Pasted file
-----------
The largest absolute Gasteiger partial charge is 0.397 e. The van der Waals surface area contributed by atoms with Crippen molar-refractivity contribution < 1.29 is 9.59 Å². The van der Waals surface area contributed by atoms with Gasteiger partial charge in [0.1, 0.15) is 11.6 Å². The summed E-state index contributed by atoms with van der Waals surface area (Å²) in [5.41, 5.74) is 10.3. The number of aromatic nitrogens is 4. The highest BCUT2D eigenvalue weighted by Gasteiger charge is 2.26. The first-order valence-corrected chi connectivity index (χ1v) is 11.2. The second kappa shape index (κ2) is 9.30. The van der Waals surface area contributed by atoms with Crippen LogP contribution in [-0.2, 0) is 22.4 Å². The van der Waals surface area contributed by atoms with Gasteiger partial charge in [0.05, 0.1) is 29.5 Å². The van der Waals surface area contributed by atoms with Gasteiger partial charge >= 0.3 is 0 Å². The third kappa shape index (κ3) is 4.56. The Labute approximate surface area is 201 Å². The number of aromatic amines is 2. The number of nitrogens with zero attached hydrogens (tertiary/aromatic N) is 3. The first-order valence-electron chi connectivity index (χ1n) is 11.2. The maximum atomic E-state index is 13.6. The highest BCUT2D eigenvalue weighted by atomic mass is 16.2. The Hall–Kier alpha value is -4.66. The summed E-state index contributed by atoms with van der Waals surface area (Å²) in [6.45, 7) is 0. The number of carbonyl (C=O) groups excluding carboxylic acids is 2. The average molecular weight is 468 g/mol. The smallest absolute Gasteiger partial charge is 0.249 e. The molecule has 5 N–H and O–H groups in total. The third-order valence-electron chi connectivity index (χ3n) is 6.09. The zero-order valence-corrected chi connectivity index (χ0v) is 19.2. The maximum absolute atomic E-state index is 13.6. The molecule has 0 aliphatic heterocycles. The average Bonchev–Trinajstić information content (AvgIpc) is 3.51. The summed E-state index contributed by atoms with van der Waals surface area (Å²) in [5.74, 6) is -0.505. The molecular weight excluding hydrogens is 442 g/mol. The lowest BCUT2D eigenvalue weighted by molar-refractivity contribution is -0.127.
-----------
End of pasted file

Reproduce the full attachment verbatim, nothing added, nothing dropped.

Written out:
The largest absolute Gasteiger partial charge is 0.397 e. The van der Waals surface area contributed by atoms with Crippen molar-refractivity contribution < 1.29 is 9.59 Å². The van der Waals surface area contributed by atoms with Gasteiger partial charge in [0.1, 0.15) is 11.6 Å². The summed E-state index contributed by atoms with van der Waals surface area (Å²) in [5.41, 5.74) is 10.3. The number of aromatic nitrogens is 4. The highest BCUT2D eigenvalue weighted by Gasteiger charge is 2.26. The first-order valence-corrected chi connectivity index (χ1v) is 11.2. The second kappa shape index (κ2) is 9.30. The van der Waals surface area contributed by atoms with Crippen LogP contribution in [-0.2, 0) is 22.4 Å². The van der Waals surface area contributed by atoms with Gasteiger partial charge in [0.05, 0.1) is 29.5 Å². The van der Waals surface area contributed by atoms with Gasteiger partial charge >= 0.3 is 0 Å². The third kappa shape index (κ3) is 4.56. The Labute approximate surface area is 201 Å². The number of aromatic amines is 2. The number of nitrogens with zero attached hydrogens (tertiary/aromatic N) is 3. The first-order valence-electron chi connectivity index (χ1n) is 11.2. The maximum atomic E-state index is 13.6. The highest BCUT2D eigenvalue weighted by atomic mass is 16.2. The Hall–Kier alpha value is -4.66. The summed E-state index contributed by atoms with van der Waals surface area (Å²) in [6.45, 7) is 0. The number of carbonyl (C=O) groups excluding carboxylic acids is 2. The average molecular weight is 468 g/mol. The smallest absolute Gasteiger partial charge is 0.249 e. The molecule has 5 N–H and O–H groups in total. The third-order valence-electron chi connectivity index (χ3n) is 6.09. The zero-order valence-corrected chi connectivity index (χ0v) is 19.2. The maximum absolute atomic E-state index is 13.6. The molecule has 0 aliphatic heterocycles. The average Bonchev–Trinajstić information content (AvgIpc) is 3.51. The summed E-state index contributed by atoms with van der Waals surface area (Å²) in [5.74, 6) is -0.505. The molecular weight excluding hydrogens is 442 g/mol. The lowest BCUT2D eigenvalue weighted by molar-refractivity contribution is -0.127.